FEATURE: Couple reveal labour of love to restore historic mill and gardens in Bures
Nick Temple had not anticipated stumbling across his future home at the dentist.
While flicking through an old edition of a County Life magazine, an advertisement for a property on the River Stour caught his eye.
Convinced that the historic site would no longer be available, Mr Temple was pleasantly surprised to find it was still for sale.
Keen to embark on an ambitious project with his wife, Elizabeth, the couple became the proud, new owners of Bures Mill in 1994.
“When we arrived at the site, there were a lot of modern outbuildings, so we had to be determined to tackle the demolition,” says Mr Temple, whose previous project had involved the restoration of a 15th century thatched cottage.
According to records, there has been a mill on the site for 1,000 years.
In 1140, a large mill was built, which, over the centuries, has undergone extensive renovation, with industrial work having ceased in 1990.
A charming house was built beside the mill in 1640, along with more than two acres of garden to mirror its grandeur, which has since become a labour of love for Mr and Mrs Temple, who have four grown-up children.
Encroached by the River Stour, the conditions have enabled both plants and wildlife to thrive.
“The garden is entirely surrounded by water, so it is, in effect, an island,” says Mr Temple, who will be welcoming visitors on tours around the site during this year’s Bures Open Gardens weekend on May 25 and 26.
Over the past quarter of a century, the couple, who run a private psychiatry practice in London, have developed the extensive green space, while ensuring the additional features remain in keeping with its original design and rich heritage.
“We have extended the theme of box hedges by developing an elaborate knot garden, which is based on a 16th century French design from the cover of a poetry book,” explains Mr Temple, whose knowledge as a keen sailer has proved invaluable with mastering the meticulous technique of knots.
Box hedging is a prominent feature in the garden, which also serves as a barrier against flooding in the winter months, when the garden has been known to become saturated in 18 inches of water.
“Fortunately, the box hedges seem to cope well with the flood,” says Mr Temple.
Having replaced some of the original hedging, yew hedges have been planted, which provides borders between the various sections within the garden.
A concoction of fish bone and blood fertilizer is administered regularly to ensure the hedging thrives and remains healthy, while they continue to become more established.
Peonies, snowdrops and daffodils are just some of the flowers which have flourished in the garden.
“The roses planted 80 years ago have reached the end of their life, but have since been replaced,” says Mr Temple.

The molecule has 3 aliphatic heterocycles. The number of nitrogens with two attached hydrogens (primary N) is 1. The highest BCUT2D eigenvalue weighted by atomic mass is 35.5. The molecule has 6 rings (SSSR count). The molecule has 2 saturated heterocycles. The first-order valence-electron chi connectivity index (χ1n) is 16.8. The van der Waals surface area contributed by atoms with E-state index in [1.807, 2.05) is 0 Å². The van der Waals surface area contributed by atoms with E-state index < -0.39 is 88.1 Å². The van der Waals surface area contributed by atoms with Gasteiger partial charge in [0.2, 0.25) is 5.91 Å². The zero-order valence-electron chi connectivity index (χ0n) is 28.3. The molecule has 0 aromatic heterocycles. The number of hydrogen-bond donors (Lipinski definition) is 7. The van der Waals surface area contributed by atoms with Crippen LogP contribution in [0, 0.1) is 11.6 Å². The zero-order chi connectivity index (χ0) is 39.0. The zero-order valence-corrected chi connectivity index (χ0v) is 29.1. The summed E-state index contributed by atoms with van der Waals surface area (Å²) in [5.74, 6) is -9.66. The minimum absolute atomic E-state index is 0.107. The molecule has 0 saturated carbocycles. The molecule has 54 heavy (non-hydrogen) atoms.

Some of the older varieties have been reinstated, along with David Austin’s English roses, while climbing roses have become well established among the trees, with a variety of species including Paul’s Himalayan musk and kiftsgate.
“We get a lot of pleasure from the rose gardens,” says Mr Temple.
Raised beds containing lavender – a flower which the couple are very fond of – along with irises, have been cultivated in the garden.
Being members of the Royal Horticultural Society, the couple are regular visitors at the renowned Chelsea Flower Show in London, where they have gained a vast amount of knowledge and advice from professional gardeners.
“We naturally absorb information and tend to get a lot of help there,” says Mr Temple.
With home-grown produce in abundance, the garden provides a rich supply of fruit and vegetables.
The orchard contains an extensive variety of apples, including Norfolk biffin, D’Arcy spice, discovery and George Cave.
The asparagus bed, which was established 70 years ago, continues to thrive, while fruit from the medlar and quince trees are turned into preserves.
“It’s a very tasty jelly for putting on meat,” says Mr Temple.
Maintaining and developing the garden has proven a constant learning process for the couple, who have discovered that using sticky bands is good as preventing woodlouse from eating the berries which grow on mistletoe.
The river provides a thriving habitat for wildlife, including watermoles, herons, reed warblers and cuckoos.
“The river is very active and is also used by otters, but we don’t tend to see them much as they’re nocturnal,” says Mr Temple.
The summer houses provide a good viewing platform for spotting kingfishers.
One of the houses was transported from their previous home in London, while the other dates back to the 1850s.
Two statues have been showcased in the garden, one of Venus, the Roman goddess, while the other portrays Thomas Gainsborough, the Sudbury painter, as a young boy.
“Venus is more classic, whereas the statue of Gainsborough reminds me of the one on Market Hill in Sudbury,” adds the 74-year-old.
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